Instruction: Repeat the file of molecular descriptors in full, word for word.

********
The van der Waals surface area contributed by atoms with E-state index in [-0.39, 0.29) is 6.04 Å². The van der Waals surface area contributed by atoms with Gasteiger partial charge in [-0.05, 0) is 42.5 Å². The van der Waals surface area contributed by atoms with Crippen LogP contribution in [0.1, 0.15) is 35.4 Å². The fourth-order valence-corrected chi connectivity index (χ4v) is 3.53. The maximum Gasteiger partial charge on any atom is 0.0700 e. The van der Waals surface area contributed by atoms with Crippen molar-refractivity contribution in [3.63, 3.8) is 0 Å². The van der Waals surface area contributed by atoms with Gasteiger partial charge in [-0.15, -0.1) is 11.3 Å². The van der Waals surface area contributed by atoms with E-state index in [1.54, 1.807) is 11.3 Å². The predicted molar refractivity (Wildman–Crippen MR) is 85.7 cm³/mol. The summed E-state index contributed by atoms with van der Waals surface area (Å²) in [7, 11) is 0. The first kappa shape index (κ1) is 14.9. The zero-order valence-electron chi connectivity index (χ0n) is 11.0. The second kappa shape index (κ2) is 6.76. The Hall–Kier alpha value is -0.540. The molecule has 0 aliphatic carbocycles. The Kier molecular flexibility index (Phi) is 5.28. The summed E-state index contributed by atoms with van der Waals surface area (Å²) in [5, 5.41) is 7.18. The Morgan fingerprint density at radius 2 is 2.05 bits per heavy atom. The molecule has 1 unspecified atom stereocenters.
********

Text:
The van der Waals surface area contributed by atoms with E-state index in [-0.39, 0.29) is 6.04 Å². The van der Waals surface area contributed by atoms with Gasteiger partial charge in [-0.05, 0) is 42.5 Å². The van der Waals surface area contributed by atoms with Crippen LogP contribution in [0.1, 0.15) is 35.4 Å². The fourth-order valence-corrected chi connectivity index (χ4v) is 3.53. The maximum Gasteiger partial charge on any atom is 0.0700 e. The van der Waals surface area contributed by atoms with Crippen molar-refractivity contribution in [3.63, 3.8) is 0 Å². The van der Waals surface area contributed by atoms with Gasteiger partial charge in [-0.15, -0.1) is 11.3 Å². The van der Waals surface area contributed by atoms with E-state index in [1.54, 1.807) is 11.3 Å². The predicted molar refractivity (Wildman–Crippen MR) is 85.7 cm³/mol. The summed E-state index contributed by atoms with van der Waals surface area (Å²) in [7, 11) is 0. The first kappa shape index (κ1) is 14.9. The zero-order valence-electron chi connectivity index (χ0n) is 11.0. The second kappa shape index (κ2) is 6.76. The Hall–Kier alpha value is -0.540. The molecule has 0 aliphatic carbocycles. The Kier molecular flexibility index (Phi) is 5.28. The summed E-state index contributed by atoms with van der Waals surface area (Å²) in [5, 5.41) is 7.18. The Morgan fingerprint density at radius 2 is 2.05 bits per heavy atom. The molecule has 1 unspecified atom stereocenters.